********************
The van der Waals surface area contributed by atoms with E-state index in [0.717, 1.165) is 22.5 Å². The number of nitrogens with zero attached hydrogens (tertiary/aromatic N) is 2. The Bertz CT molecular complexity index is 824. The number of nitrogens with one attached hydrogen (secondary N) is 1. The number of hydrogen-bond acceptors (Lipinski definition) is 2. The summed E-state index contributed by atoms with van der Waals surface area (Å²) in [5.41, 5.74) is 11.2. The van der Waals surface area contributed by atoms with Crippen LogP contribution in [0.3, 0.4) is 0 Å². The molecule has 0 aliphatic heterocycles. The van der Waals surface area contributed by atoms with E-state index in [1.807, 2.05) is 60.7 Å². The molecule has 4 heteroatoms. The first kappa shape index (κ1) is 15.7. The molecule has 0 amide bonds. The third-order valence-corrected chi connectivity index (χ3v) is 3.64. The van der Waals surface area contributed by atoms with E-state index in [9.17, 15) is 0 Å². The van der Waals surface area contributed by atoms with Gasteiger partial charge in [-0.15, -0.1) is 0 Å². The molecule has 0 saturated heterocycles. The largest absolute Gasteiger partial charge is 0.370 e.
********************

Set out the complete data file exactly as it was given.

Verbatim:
The van der Waals surface area contributed by atoms with E-state index in [0.717, 1.165) is 22.5 Å². The number of nitrogens with zero attached hydrogens (tertiary/aromatic N) is 2. The Bertz CT molecular complexity index is 824. The number of nitrogens with one attached hydrogen (secondary N) is 1. The number of hydrogen-bond acceptors (Lipinski definition) is 2. The summed E-state index contributed by atoms with van der Waals surface area (Å²) in [5.41, 5.74) is 11.2. The van der Waals surface area contributed by atoms with Crippen LogP contribution in [0.3, 0.4) is 0 Å². The molecule has 0 aliphatic heterocycles. The van der Waals surface area contributed by atoms with E-state index in [1.807, 2.05) is 60.7 Å². The molecule has 4 heteroatoms. The first kappa shape index (κ1) is 15.7. The molecule has 0 amide bonds. The third-order valence-corrected chi connectivity index (χ3v) is 3.64. The van der Waals surface area contributed by atoms with E-state index in [9.17, 15) is 0 Å². The van der Waals surface area contributed by atoms with Gasteiger partial charge in [-0.15, -0.1) is 0 Å². The molecule has 0 saturated heterocycles. The largest absolute Gasteiger partial charge is 0.370 e.